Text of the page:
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Time to Tackle Persistent Absence in Schools

Judith has highlighted a huge increase in school absence.

Between 2016 and 2023, there has been a 260% increase in the number of persistently absent students in Bradford South, with a shocking 2,586 pupils missing at least half of their school sessions – compared to just 713 in 2016.


The Centre for Social Justice has described an emerging generation of ‘ghost children’ who had not returned to school following the pandemic, putting them at a significant educational disadvantage and increasing safeguarding risk.


Speaking in Parliament this week, Judith said:


‘We need a coherent strategy for tackling persistent absence, which includes a new register for home schooling to keep track of these absent pupils.’


Nationally, persistent absence has doubled since 2019, with this trend also linked to wider problems in children’s lives such as poverty or violence at home, or problems with mental illness or disability.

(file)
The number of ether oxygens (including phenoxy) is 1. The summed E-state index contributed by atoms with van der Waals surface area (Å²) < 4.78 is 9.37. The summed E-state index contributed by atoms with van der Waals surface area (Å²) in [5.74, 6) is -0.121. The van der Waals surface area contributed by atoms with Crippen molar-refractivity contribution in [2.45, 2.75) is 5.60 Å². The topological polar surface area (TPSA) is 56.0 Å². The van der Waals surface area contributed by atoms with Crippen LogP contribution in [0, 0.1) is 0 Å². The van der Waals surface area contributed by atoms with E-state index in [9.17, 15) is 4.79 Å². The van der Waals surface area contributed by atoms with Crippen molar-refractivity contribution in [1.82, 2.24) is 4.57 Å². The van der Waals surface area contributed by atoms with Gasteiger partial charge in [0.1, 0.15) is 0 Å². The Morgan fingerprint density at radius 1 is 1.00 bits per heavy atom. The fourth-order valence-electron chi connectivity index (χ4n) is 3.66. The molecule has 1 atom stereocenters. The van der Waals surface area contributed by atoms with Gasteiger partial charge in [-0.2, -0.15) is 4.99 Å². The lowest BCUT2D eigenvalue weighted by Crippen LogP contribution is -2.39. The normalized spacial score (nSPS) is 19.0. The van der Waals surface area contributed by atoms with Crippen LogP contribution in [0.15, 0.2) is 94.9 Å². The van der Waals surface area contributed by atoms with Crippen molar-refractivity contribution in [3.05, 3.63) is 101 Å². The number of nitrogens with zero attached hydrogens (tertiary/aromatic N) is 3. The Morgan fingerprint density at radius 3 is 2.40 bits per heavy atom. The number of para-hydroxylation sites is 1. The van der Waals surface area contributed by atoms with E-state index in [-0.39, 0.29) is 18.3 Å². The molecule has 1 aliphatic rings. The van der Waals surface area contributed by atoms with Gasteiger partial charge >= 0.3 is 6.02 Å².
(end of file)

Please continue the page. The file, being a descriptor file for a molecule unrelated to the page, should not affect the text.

The Labour Party is proposing to break down barriers to opportunity in schools and raise school attendance. This includes a new compulsory national register of home-schooled children, as well as new duties on councils to monitor student absence.


Labour is also proposing the introduction of annual Ofsted safeguarding spot-checks, as well as early language interventions, increased mental health support and universal free breakfast clubs.


Speaking following the debate, Judith said:


‘This Government is letting down a generation of children who are persistently absent from school, and who will therefore suffer the long-term consequences of missing out on vital learning.’


‘It is time to take action to break down the barriers to opportunity which are stopping children in Bradford from achieving the results that they are capable of.’



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